A novel risk score may be able to identify patients who are at risk for developing melanoma, according to a recent study published online ahead of print in Cancer Epidemiology, Biomarkers & Prevention.

Researchers led by John R. Davies of the University of Leeds pooled data on 16 case-controlled studies in order to predict melanoma risk using a logistic random coefficients model. The proposed risk algorithm would account for hair color, skin type, family history, freckling, nevus count, number of large nevi and history of sunburn.

Risk categories were defined based on predicted odds, and individuals were split into four risk groups based on age, sex and geographic location. The performance of the model was then assessed in an independent UK case-control dataset.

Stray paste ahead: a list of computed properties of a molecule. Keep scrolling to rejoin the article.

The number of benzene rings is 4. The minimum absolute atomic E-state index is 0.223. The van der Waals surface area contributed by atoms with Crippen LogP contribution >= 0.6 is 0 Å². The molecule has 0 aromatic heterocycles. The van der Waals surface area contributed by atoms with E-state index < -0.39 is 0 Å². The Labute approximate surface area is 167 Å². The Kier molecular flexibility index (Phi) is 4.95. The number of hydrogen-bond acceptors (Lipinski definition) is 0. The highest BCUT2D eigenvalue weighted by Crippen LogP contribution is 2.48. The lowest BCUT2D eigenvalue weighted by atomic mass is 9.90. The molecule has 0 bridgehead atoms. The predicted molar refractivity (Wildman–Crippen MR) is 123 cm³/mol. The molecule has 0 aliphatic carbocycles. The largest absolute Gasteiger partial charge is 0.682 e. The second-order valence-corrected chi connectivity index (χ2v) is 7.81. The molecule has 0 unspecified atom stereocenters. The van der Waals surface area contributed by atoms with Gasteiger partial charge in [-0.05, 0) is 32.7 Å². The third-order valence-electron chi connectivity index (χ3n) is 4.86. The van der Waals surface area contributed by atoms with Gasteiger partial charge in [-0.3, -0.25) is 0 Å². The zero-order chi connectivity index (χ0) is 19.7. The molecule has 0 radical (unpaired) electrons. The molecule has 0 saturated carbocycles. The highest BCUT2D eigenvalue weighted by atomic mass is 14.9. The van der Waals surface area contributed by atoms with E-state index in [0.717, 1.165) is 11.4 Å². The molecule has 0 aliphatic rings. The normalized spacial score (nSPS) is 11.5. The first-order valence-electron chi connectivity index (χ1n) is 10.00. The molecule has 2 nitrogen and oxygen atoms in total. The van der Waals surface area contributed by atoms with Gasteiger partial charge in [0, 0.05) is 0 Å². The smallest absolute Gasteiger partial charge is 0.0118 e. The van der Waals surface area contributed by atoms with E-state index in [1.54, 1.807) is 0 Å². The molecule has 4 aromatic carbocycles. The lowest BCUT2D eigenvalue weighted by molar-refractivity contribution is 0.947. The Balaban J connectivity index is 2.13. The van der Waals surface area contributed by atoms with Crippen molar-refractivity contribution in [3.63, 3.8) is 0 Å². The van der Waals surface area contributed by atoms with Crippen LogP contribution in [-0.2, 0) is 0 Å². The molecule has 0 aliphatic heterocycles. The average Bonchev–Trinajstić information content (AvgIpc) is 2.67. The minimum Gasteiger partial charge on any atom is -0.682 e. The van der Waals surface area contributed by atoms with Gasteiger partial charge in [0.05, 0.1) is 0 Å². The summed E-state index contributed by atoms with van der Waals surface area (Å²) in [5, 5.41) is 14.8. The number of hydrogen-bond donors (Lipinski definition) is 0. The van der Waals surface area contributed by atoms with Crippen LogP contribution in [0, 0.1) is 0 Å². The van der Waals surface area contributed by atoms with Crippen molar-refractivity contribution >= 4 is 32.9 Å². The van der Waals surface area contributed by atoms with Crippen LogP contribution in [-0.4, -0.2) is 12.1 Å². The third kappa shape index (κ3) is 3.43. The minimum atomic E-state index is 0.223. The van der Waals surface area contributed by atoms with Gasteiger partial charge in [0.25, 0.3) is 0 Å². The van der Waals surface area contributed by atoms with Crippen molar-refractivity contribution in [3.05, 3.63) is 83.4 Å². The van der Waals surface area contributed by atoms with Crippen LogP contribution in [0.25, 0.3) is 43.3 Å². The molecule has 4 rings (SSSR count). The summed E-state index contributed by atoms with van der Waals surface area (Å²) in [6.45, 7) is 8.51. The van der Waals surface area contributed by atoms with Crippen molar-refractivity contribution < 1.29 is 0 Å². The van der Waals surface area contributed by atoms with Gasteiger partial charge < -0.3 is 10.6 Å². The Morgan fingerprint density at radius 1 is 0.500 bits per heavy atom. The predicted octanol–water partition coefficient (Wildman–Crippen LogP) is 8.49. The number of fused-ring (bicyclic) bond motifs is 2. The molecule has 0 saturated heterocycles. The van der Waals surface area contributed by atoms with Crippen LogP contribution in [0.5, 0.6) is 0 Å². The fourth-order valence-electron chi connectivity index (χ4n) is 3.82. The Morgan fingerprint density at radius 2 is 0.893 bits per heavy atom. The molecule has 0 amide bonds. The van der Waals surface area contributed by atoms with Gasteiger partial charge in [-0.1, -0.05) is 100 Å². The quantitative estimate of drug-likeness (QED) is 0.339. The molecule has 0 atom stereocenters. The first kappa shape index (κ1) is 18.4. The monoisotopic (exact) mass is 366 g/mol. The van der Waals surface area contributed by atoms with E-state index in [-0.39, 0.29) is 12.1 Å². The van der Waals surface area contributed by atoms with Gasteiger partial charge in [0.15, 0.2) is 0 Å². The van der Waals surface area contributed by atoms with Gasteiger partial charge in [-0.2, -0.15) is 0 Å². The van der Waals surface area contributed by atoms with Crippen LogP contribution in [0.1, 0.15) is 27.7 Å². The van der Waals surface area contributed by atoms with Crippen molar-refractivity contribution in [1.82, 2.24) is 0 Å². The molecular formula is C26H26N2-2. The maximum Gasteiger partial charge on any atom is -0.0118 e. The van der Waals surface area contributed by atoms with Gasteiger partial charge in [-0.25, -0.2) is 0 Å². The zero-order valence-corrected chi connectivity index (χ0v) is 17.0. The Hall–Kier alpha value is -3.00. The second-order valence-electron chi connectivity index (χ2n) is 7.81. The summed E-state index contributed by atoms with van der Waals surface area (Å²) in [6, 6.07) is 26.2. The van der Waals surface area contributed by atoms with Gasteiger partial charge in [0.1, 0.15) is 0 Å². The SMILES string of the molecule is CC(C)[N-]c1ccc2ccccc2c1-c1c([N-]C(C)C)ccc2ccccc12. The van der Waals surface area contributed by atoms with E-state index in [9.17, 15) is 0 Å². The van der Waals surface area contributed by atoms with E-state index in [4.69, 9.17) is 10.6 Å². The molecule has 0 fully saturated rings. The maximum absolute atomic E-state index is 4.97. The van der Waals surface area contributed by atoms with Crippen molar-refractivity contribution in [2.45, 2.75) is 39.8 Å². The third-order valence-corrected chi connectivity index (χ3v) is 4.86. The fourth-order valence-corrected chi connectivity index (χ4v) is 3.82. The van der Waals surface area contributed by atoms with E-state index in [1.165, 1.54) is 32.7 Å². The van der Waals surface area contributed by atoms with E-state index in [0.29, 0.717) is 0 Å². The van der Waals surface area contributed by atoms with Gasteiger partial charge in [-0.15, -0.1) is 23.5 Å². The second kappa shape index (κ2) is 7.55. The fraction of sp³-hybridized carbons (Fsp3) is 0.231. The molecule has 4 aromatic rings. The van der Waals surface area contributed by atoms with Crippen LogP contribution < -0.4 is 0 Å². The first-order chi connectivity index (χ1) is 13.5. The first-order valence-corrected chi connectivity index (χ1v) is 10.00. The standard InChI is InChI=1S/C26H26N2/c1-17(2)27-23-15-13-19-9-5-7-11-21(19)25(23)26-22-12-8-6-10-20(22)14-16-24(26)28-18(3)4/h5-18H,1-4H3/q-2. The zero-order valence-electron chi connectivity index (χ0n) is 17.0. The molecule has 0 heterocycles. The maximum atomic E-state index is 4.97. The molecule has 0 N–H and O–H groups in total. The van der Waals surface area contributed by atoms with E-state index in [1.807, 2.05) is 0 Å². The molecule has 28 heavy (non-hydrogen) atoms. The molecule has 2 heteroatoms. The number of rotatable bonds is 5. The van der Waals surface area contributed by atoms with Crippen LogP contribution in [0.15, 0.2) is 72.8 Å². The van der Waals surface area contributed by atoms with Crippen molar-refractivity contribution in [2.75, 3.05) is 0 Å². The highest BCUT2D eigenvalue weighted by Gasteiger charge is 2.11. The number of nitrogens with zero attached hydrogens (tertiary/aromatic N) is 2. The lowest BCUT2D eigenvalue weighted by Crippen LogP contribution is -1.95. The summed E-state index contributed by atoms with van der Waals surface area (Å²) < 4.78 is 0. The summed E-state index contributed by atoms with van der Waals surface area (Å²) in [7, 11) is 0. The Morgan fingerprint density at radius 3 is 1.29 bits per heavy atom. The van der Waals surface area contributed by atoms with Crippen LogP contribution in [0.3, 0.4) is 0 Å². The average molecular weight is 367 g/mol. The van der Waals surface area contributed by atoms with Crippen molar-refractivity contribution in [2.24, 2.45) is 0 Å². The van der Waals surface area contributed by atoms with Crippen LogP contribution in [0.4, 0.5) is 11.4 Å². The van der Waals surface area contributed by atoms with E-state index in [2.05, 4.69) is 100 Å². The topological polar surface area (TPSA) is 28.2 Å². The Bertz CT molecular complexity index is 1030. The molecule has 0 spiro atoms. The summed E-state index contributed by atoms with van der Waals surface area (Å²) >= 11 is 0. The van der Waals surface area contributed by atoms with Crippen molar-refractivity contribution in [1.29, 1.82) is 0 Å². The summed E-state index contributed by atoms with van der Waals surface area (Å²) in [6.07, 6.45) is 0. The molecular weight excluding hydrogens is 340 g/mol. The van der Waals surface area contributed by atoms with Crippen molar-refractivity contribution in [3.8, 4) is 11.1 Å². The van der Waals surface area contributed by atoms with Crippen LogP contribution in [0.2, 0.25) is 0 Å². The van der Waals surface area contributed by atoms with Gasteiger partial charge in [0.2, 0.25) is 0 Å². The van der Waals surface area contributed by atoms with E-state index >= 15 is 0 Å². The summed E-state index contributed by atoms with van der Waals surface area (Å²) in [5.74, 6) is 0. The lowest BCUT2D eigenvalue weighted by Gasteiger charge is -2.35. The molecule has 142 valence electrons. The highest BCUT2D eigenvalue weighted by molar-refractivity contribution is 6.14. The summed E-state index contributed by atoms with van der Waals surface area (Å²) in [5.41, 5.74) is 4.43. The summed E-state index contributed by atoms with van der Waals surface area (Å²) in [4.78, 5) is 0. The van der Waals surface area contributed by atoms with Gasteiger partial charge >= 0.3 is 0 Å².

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The researchers found that cases and controls were well-discriminated within the independent dataset. They found that 29 percent of the cases were found in the highest risk group compared with 7 percent in controls, while 43 percent of controls were found in the lowest risk group compared to 13 percent of overall cases.

“This score may be a useful tool to inform members of the public about their melanoma risk,” the authors concluded.


  1. Davis, John R., et al. “Development and validation of a melanoma risk score based on pooled data from 16 case-control studies.” Cancer Epidemiology, Biomarkers & Prevention. [epub ahead of print] doi: 10.1158/1055-9965.EPI-14-1062. February 24, 2015.